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Cameron A. Morrison

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Title: Cameron A. Morrison  
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Subject: Robert Rice Reynolds, Angus Wilton McLean, Lee Slater Overman, Thomas Walter Bickett, Governors of North Carolina
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Cameron A. Morrison

Cameron A. Morrison
Member of the U.S. House of Representatives
from North Carolina's 10th district
In office
January 3, 1943 – January 3, 1945
Preceded by Alfred L. Bulwinkle
Succeeded by Joseph W. Ervin
United States Senator
from North Carolina
In office
December 13, 1930 – December 4, 1932
Preceded by Lee S. Overman
Succeeded by Robert R. Reynolds
55th Governor of North Carolina
In office
January 12, 1921 – January 14, 1925
Lieutenant William B. Cooper
Preceded by Thomas Walter Bickett
Succeeded by Angus Wilton McLean
Personal details
Born (1869-10-05)October 5, 1869
Rockingham, North Carolina
Died August 20, 1953(1953-08-20) (aged 83)
Quebec City, Quebec, Canada
Political party Democratic

Cameron A. Morrison (October 5, 1869 – August 20, 1953) was the 55th Governor of the U.S. state of North Carolina from 1921 to 1925.

He was born in 1869 in Richmond County, North Carolina. With the backing of Sen. Furnifold Simmons and the help of race-baiting tactics employed by A. D. Watts, Morrison defeated O. Max Gardner in the 1920 Democratic primary for Governor.[1] He was later called "the Good Roads governor" for his support of a modern highway system. Morrison also pushed for increased funds for public education, while also battling the teaching of the theory of evolution.[2]

He was later appointed to serve as a United States Senator for the state of North Carolina (after the death of Lee S. Overman) between 1930 and 1932, but lost his seat in the Democratic primary runoff to Robert R. Reynolds.[3]

Morrison was later elected to one term in the United States House of Representatives from 1943 to 1945.[4] He again lost a Democratic primary for a U.S. Senate seat in 1944, to Clyde R. Hoey.[5] He died in Quebec City in 1953. A ten-story residence hall on the campus of UNC-Chapel Hill is named in his honor.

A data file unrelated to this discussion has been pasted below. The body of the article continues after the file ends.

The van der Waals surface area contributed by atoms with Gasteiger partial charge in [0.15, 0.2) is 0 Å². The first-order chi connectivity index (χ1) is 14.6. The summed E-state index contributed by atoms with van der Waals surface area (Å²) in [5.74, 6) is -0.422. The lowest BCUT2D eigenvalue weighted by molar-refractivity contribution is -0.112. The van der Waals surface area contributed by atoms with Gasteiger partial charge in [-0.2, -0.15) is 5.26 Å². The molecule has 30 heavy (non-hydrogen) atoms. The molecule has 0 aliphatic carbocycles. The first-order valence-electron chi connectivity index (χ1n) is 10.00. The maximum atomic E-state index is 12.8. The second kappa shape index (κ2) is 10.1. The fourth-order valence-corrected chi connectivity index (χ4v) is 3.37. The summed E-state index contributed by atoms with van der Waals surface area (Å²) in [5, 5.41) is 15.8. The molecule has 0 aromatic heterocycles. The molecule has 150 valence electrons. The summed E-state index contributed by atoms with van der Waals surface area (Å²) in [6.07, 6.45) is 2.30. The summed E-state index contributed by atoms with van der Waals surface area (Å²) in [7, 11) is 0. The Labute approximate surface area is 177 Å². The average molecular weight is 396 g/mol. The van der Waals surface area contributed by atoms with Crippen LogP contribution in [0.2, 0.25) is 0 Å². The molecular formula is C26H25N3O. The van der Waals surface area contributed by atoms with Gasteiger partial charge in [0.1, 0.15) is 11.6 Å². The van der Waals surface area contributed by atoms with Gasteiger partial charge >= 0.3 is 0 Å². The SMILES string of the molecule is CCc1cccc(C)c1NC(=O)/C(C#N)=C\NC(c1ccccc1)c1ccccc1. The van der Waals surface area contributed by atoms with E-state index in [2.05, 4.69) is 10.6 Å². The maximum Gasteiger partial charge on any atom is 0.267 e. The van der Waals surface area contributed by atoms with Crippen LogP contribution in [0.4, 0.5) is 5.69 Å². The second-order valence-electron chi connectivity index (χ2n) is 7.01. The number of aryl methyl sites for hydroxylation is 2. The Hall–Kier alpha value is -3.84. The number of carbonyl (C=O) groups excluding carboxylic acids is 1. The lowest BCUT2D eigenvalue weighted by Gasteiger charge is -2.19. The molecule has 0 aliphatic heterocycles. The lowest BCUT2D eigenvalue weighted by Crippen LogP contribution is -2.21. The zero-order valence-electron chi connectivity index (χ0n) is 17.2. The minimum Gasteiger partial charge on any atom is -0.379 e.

His home at Charlotte, Morrocroft, was listed on the National Register of Historic Places in 1983.[6]


  1. ^ News & Observer: "What the obituary didn't say" by Rob Christensen
  2. ^ "Evolution Controversy in NC in the 1920s". Retrieved 15 April 2015. 
  3. ^ "Our Campaigns - NC US Senate - D Runoff Race - Jul 02, 1932". Retrieved 15 April 2015. 
  4. ^ "Our Campaigns - NC District 10 Race - Nov 03, 1942". Retrieved 15 April 2015. 
  5. ^ "Our Campaigns - NC US Senate - D Primary Race - May 27, 1944". Retrieved 15 April 2015. 
  6. ^ "National Register Information System". National Register of Historic Places.  

External links

Political offices
Preceded by
Thomas Walter Bickett
Governor of North Carolina
Succeeded by
Angus Wilton McLean
United States Senate
Preceded by
Lee Slater Overman
U.S. Senator (Class 3) from North Carolina
Served alongside: Furnifold McLendel Simmons, Josiah William Bailey
Succeeded by
Robert Rice Reynolds
United States House of Representatives
Preceded by
Alfred L. Bulwinkle
Member of the U.S. House of Representatives
from North Carolina's 10th congressional district

Succeeded by
Joseph Wilson Ervin

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